Prostate-Specific Antigen (PSA) Blood Test
Using the PSA Blood Test After Prostate Cancer Diagnosis
Although the PSA test is used mainly to screen for prostate cancer, it is valuable in other situations:
- To guide treatment. Along with a doctor's exam and tumor stage, the PSA test can help determine how advanced a prostate cancer is. This may affect treatment options.
- To determine treatment success. After surgery or radiation, the PSA level can be monitored to help determine if treatment was successful. PSA levels normally fall to very low levels if the treatment removed or destroyed all of the cancer cells. A rising PSA level can mean that prostate cancer cells are present and your cancer has come back.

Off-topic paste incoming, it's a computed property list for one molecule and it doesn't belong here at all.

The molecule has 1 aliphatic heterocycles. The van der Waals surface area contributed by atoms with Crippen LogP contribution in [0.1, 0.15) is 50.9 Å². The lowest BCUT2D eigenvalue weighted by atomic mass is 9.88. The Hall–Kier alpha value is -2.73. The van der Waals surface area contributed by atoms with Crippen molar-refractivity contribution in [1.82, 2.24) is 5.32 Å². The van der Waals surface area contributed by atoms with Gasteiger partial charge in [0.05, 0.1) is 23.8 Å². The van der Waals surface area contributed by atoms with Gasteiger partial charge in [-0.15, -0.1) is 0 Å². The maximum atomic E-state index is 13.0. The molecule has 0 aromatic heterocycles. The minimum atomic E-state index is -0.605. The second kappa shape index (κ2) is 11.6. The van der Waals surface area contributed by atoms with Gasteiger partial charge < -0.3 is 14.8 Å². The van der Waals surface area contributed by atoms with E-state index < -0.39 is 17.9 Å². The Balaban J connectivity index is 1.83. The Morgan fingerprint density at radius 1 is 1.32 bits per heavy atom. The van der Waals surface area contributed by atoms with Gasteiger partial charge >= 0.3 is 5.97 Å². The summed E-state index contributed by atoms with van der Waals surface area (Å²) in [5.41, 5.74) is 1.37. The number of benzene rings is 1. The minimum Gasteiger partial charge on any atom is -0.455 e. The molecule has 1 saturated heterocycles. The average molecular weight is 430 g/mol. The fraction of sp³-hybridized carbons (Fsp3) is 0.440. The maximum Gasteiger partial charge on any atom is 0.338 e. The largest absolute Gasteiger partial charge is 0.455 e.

If you choose a "watchful waiting" approach to treatment, the PSA level can help determine if the disease is progressing and if active treatment should be considered.
During hormonal therapy, the PSA level can help indicate how well the treatment is working or when it may be time to try another treatment.